living organisms for the production of energy to fuel biological processes. How-ever, uncontrolled production of oxygen-derived free radi-cals results in the onset of many diseases, such as cancer,rheumatoid arthritis and atherosclerosis, as well as indegenerative processes associated with aging (Halliwelland Gutteridge 2003). Almost all organisms are well pro-tected against free radical damage by enzymes, such assuperoxide dismutase and catalase, or compounds, such asascorbic acid, tocopherols and glutathione (Niki et al.1994). When the mechanism of antioxidant protection becomes unbalanced by factors such as ageing, deteriora-tion of physiological functions may occur, resulting in dis-eases and accelerated ageing. However, antioxidantsupplements or antioxidant-containing foods may help thehuman body to reduce oxidative damage (Mau et al. 2001;Gülçin et al. 2002).Many species of fruits, vegetables, herbs, cereals,sprouts and seeds have been investigated for antioxidantactivity over the past decade (Assimopoulou et al. 2004;Elmastas et al. 2005). Natural antioxidants are beingextensively studied for their capacity to protect organismsand cells from damage brought on by oxidative stress; thelatter being considered a cause of ageing and degenerativediseases (Cazzi et al. 1997). Like plants, mushrooms accu-mulate a variety of secondary metabolites, including phe-nolic compounds, polyketides, terpenes and steroids(Turkoglu et al. 2007). Mushrooms are appreciated, notonly for texture and flavour but also for their chemical andnutritional properties. Wild mushrooms are traditionallyused in many Asian countries in both food and medicine(Sanmee et al. 2003; Isildak et al. 2004). Mushrooms havealso been reported as therapeutic foods that are useful in preventing diseases such as hypertension, hypercholester-olemia and cancer. These functional characteristics aremainly due to their chemical composition (Manzi et al.2001). Wild mushrooms are becoming more and moreimportant in our diet for their nutritional and pharmaco-logical properties (Elmastas et al. 2007). Like the fruiting bodies, mycelia are used as food and food-flavouringmaterials and also in the formulation of nutraceuticals andfunctional foods.Although there are many studies on cultivated andwild mushrooms in the northern hemisphere, there is littleinformation available about antioxidant properties of wildmushrooms collected from different parts of Anatolia. Our objective was to evaluate the antioxidant activities of ethanol, chloroform and water extracts of mycelium of 21wild mushrooms by free radical scavenging and ABTS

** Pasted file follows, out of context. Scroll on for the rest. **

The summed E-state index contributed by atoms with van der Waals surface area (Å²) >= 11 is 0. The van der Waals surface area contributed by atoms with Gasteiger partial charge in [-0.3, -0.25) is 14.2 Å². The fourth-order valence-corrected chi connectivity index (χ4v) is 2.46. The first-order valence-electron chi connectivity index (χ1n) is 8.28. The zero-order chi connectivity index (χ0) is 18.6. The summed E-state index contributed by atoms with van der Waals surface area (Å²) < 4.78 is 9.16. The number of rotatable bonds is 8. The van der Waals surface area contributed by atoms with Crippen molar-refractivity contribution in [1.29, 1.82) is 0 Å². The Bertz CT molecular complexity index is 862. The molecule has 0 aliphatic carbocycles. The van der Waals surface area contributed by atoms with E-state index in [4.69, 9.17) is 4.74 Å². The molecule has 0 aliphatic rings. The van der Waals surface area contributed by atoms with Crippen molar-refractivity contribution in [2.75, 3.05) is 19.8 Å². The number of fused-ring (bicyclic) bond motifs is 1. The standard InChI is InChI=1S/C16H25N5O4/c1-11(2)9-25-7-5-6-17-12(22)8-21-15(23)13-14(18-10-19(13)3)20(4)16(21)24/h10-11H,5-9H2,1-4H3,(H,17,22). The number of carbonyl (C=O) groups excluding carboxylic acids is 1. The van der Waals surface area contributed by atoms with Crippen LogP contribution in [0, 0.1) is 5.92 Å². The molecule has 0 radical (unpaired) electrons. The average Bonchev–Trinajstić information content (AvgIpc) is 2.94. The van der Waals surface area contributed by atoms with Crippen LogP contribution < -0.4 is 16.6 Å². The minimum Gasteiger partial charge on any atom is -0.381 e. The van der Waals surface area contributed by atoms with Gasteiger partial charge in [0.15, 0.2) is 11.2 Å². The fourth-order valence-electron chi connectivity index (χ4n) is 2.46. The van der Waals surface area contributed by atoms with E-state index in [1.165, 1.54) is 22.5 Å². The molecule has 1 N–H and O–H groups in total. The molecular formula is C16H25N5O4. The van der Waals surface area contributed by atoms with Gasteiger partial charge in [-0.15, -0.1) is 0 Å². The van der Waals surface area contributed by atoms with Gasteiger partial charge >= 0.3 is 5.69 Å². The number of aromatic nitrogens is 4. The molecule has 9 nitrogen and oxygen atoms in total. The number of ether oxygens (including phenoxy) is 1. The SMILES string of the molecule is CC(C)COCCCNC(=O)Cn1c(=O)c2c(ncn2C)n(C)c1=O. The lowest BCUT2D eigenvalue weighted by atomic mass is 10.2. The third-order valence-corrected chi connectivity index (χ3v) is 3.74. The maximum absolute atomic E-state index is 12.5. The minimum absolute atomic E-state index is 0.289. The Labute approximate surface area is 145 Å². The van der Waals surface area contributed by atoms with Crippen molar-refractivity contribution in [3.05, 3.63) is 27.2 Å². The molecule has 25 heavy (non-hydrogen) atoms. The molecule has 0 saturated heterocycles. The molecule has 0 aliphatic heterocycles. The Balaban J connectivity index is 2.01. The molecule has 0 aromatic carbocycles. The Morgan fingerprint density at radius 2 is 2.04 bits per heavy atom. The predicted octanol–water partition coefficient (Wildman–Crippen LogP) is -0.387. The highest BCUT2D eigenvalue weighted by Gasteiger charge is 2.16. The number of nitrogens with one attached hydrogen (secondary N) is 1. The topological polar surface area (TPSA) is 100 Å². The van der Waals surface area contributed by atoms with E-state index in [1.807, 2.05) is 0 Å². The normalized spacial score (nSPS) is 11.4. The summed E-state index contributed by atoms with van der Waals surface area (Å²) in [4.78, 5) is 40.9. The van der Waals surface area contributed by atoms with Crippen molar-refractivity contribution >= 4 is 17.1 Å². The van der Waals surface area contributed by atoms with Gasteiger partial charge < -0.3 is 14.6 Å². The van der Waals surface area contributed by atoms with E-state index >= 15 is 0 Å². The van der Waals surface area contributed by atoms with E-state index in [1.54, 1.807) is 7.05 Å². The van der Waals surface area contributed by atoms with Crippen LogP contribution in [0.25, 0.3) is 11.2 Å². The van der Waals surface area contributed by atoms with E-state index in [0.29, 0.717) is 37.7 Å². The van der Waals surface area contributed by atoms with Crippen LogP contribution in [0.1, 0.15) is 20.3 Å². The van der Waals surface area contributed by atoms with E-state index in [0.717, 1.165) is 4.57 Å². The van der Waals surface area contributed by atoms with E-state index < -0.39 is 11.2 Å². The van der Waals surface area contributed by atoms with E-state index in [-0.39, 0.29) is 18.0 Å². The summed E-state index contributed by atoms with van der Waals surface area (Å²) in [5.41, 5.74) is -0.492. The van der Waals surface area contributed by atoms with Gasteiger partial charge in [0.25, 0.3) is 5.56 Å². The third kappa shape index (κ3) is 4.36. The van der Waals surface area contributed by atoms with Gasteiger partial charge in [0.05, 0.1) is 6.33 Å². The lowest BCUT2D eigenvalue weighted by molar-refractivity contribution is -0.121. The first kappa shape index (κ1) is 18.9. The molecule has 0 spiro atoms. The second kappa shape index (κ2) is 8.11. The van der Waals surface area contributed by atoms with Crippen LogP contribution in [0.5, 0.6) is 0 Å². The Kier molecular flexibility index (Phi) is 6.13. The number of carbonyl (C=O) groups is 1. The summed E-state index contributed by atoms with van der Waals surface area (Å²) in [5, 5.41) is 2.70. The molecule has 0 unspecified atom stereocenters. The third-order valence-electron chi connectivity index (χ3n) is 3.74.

.+